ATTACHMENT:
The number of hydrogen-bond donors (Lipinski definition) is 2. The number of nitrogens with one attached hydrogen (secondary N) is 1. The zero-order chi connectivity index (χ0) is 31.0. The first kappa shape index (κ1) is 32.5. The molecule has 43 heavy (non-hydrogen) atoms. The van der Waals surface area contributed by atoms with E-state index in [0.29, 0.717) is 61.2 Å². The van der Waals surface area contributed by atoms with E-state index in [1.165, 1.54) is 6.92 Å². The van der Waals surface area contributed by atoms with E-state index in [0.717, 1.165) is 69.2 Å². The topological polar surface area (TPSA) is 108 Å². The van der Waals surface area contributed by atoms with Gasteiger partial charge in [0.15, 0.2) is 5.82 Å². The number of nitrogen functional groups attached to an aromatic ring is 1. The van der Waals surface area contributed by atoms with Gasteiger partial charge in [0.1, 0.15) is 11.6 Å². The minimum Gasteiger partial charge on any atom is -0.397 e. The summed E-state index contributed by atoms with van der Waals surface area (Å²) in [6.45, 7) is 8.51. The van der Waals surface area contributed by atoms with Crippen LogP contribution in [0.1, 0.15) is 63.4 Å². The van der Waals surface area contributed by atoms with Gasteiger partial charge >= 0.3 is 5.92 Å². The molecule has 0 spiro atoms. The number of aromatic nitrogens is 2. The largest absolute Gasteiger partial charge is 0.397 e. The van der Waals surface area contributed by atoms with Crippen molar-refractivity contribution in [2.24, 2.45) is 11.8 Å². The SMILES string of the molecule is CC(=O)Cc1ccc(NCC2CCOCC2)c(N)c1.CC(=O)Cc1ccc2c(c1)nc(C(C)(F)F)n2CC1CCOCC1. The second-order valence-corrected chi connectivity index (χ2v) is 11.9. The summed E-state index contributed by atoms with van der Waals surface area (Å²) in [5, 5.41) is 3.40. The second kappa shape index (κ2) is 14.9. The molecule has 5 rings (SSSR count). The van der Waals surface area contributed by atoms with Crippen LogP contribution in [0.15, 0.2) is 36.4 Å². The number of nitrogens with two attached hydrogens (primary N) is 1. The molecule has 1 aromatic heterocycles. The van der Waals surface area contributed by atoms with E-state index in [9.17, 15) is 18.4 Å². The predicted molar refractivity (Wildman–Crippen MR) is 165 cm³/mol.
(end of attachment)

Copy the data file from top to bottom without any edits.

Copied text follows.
The number of hydrogen-bond donors (Lipinski definition) is 2. The number of nitrogens with one attached hydrogen (secondary N) is 1. The zero-order chi connectivity index (χ0) is 31.0. The first kappa shape index (κ1) is 32.5. The molecule has 43 heavy (non-hydrogen) atoms. The van der Waals surface area contributed by atoms with E-state index in [0.29, 0.717) is 61.2 Å². The van der Waals surface area contributed by atoms with E-state index in [1.165, 1.54) is 6.92 Å². The van der Waals surface area contributed by atoms with E-state index in [0.717, 1.165) is 69.2 Å². The topological polar surface area (TPSA) is 108 Å². The van der Waals surface area contributed by atoms with Gasteiger partial charge in [0.15, 0.2) is 5.82 Å². The number of nitrogen functional groups attached to an aromatic ring is 1. The van der Waals surface area contributed by atoms with Gasteiger partial charge in [0.1, 0.15) is 11.6 Å². The minimum Gasteiger partial charge on any atom is -0.397 e. The summed E-state index contributed by atoms with van der Waals surface area (Å²) in [6.45, 7) is 8.51. The van der Waals surface area contributed by atoms with Crippen LogP contribution in [0.1, 0.15) is 63.4 Å². The van der Waals surface area contributed by atoms with Gasteiger partial charge >= 0.3 is 5.92 Å². The molecule has 0 spiro atoms. The number of aromatic nitrogens is 2. The largest absolute Gasteiger partial charge is 0.397 e. The van der Waals surface area contributed by atoms with Crippen molar-refractivity contribution in [2.24, 2.45) is 11.8 Å². The SMILES string of the molecule is CC(=O)Cc1ccc(NCC2CCOCC2)c(N)c1.CC(=O)Cc1ccc2c(c1)nc(C(C)(F)F)n2CC1CCOCC1. The second-order valence-corrected chi connectivity index (χ2v) is 11.9. The summed E-state index contributed by atoms with van der Waals surface area (Å²) in [5, 5.41) is 3.40. The second kappa shape index (κ2) is 14.9. The molecule has 5 rings (SSSR count). The van der Waals surface area contributed by atoms with Crippen LogP contribution in [0.15, 0.2) is 36.4 Å². The number of nitrogens with two attached hydrogens (primary N) is 1. The molecule has 1 aromatic heterocycles. The van der Waals surface area contributed by atoms with E-state index in [9.17, 15) is 18.4 Å². The predicted molar refractivity (Wildman–Crippen MR) is 165 cm³/mol.